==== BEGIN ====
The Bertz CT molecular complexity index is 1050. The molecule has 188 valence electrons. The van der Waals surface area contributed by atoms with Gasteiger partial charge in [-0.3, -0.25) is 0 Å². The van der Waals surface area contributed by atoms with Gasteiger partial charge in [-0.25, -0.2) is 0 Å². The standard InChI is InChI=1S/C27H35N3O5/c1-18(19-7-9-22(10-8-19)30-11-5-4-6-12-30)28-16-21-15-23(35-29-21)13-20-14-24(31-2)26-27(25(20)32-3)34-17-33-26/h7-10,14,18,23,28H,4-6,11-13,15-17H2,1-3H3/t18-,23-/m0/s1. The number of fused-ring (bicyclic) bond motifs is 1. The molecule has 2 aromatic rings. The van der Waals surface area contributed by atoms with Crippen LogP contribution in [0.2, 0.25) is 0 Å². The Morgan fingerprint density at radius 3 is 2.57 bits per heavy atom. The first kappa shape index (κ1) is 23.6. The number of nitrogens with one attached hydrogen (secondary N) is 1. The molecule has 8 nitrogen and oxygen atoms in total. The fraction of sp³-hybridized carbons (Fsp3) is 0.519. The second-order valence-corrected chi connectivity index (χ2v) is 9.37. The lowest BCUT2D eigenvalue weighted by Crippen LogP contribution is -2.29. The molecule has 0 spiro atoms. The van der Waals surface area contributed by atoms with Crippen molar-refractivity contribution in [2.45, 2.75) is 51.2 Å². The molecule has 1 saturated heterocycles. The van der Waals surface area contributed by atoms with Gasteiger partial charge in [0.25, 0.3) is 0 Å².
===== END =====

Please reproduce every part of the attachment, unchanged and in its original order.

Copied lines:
The Bertz CT molecular complexity index is 1050. The molecule has 188 valence electrons. The van der Waals surface area contributed by atoms with Gasteiger partial charge in [-0.3, -0.25) is 0 Å². The van der Waals surface area contributed by atoms with Gasteiger partial charge in [-0.25, -0.2) is 0 Å². The standard InChI is InChI=1S/C27H35N3O5/c1-18(19-7-9-22(10-8-19)30-11-5-4-6-12-30)28-16-21-15-23(35-29-21)13-20-14-24(31-2)26-27(25(20)32-3)34-17-33-26/h7-10,14,18,23,28H,4-6,11-13,15-17H2,1-3H3/t18-,23-/m0/s1. The number of fused-ring (bicyclic) bond motifs is 1. The molecule has 2 aromatic rings. The van der Waals surface area contributed by atoms with Crippen LogP contribution in [0.2, 0.25) is 0 Å². The Morgan fingerprint density at radius 3 is 2.57 bits per heavy atom. The first kappa shape index (κ1) is 23.6. The number of nitrogens with one attached hydrogen (secondary N) is 1. The molecule has 8 nitrogen and oxygen atoms in total. The fraction of sp³-hybridized carbons (Fsp3) is 0.519. The second-order valence-corrected chi connectivity index (χ2v) is 9.37. The lowest BCUT2D eigenvalue weighted by Crippen LogP contribution is -2.29. The molecule has 0 spiro atoms. The van der Waals surface area contributed by atoms with Crippen molar-refractivity contribution in [2.45, 2.75) is 51.2 Å². The molecule has 1 saturated heterocycles. The van der Waals surface area contributed by atoms with Gasteiger partial charge in [0.25, 0.3) is 0 Å².